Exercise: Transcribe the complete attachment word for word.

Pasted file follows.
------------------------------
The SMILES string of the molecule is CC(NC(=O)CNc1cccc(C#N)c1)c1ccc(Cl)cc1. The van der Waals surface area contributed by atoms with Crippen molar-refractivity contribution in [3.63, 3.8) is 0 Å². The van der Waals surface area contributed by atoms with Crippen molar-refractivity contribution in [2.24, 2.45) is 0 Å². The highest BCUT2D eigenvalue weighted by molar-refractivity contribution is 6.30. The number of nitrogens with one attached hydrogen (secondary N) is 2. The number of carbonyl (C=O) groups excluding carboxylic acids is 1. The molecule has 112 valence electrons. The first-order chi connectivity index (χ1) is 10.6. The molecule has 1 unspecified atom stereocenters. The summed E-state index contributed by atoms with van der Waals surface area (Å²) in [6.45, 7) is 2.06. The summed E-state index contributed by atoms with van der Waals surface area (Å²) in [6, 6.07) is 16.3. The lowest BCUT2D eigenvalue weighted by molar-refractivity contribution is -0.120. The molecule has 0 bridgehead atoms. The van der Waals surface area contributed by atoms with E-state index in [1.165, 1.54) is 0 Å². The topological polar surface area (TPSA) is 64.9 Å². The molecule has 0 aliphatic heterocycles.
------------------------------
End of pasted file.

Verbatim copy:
The SMILES string of the molecule is CC(NC(=O)CNc1cccc(C#N)c1)c1ccc(Cl)cc1. The van der Waals surface area contributed by atoms with Crippen molar-refractivity contribution in [3.63, 3.8) is 0 Å². The van der Waals surface area contributed by atoms with Crippen molar-refractivity contribution in [2.24, 2.45) is 0 Å². The highest BCUT2D eigenvalue weighted by molar-refractivity contribution is 6.30. The number of nitrogens with one attached hydrogen (secondary N) is 2. The number of carbonyl (C=O) groups excluding carboxylic acids is 1. The molecule has 112 valence electrons. The first-order chi connectivity index (χ1) is 10.6. The molecule has 1 unspecified atom stereocenters. The summed E-state index contributed by atoms with van der Waals surface area (Å²) in [6.45, 7) is 2.06. The summed E-state index contributed by atoms with van der Waals surface area (Å²) in [6, 6.07) is 16.3. The lowest BCUT2D eigenvalue weighted by molar-refractivity contribution is -0.120. The molecule has 0 bridgehead atoms. The van der Waals surface area contributed by atoms with E-state index in [1.165, 1.54) is 0 Å². The topological polar surface area (TPSA) is 64.9 Å². The molecule has 0 aliphatic heterocycles.